The Map\'s History

How the Vinland Map came to light


1957
Enzo Ferrajoli, a dubious Spanish book dealer, later jailed for stealing rare books from libraries, takes the VM to the British Museum to be authenticated. The Museum demurs.

Ferrajoli sells the VM for $3,500 to Laurence Witten, a New Haven book dealer.

1958
Witten dates the VM to AD 1440. Its wormholes match the wormholes on two 15th century volumes.

1959
Witten sells the VM for $1M to Paul Mellon. Mellon promises the VM to Yale if it can first be authenticated.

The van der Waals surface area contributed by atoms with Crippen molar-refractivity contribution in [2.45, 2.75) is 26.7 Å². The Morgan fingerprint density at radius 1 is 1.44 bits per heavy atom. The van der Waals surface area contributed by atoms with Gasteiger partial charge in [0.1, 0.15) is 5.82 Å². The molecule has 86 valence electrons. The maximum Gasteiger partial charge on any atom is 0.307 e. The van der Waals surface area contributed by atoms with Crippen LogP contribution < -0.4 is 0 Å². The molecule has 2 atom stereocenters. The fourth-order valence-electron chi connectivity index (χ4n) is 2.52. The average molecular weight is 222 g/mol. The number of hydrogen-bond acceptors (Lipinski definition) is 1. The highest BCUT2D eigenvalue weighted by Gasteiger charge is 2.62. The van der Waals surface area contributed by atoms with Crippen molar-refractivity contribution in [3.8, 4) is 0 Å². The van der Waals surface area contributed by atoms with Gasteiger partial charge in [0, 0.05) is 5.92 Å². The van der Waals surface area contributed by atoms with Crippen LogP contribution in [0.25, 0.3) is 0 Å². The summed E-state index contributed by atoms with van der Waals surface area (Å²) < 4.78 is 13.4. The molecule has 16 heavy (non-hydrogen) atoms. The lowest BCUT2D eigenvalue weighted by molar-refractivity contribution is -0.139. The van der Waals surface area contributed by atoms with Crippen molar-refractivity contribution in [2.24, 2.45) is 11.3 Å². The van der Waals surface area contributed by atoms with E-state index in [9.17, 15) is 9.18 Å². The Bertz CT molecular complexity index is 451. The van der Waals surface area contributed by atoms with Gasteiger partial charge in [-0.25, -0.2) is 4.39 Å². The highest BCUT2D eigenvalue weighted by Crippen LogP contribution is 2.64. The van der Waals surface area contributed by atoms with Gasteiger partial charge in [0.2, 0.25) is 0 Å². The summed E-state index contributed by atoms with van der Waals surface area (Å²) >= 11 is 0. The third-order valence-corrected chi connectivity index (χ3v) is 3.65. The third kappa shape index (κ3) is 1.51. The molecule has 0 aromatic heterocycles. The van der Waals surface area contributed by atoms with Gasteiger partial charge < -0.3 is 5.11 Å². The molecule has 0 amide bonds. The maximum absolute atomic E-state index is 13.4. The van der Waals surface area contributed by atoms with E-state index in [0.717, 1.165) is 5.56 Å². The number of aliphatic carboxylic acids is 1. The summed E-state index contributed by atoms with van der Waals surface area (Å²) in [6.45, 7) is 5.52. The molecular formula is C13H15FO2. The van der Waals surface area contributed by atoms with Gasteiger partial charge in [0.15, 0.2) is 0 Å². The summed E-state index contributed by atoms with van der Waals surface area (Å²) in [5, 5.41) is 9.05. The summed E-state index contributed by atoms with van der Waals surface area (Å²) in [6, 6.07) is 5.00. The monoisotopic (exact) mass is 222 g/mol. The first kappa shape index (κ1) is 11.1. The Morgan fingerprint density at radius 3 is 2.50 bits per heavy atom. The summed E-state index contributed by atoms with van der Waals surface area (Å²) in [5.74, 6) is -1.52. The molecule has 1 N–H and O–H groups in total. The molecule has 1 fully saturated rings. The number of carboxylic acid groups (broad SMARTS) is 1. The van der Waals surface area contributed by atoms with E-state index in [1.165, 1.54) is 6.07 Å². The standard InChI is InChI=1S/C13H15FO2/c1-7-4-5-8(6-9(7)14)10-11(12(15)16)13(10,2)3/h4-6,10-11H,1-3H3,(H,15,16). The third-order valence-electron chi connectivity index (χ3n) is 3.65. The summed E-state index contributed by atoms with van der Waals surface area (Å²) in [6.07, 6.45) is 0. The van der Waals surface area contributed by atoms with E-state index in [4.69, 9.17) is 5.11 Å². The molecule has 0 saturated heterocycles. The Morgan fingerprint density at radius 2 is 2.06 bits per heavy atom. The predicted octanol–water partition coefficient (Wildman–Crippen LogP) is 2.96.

1965
Yale publishes a book The Vinland Map and the Tartar Relation authenticating the VM. Mellon gives the VM to Yale. Yale publicizes the map. It commands worldwide attention.

Proceedings
Title page of the Smithsonian Conference proceedings
Tartar
Title page for Yale’s book The Vinland Map ……

1966
Following a conference on the VM, organized by the Smithsonian Institution, the VM is sent to scientists for scientific testing. Controversy ensues.

2007
Forty years later, the controversy still continues. Testing continues. Most investigators agree that the VM is a forgery. A determined few doggedly believe that it isn't.

This is your chance to review the evidence and make your own determination.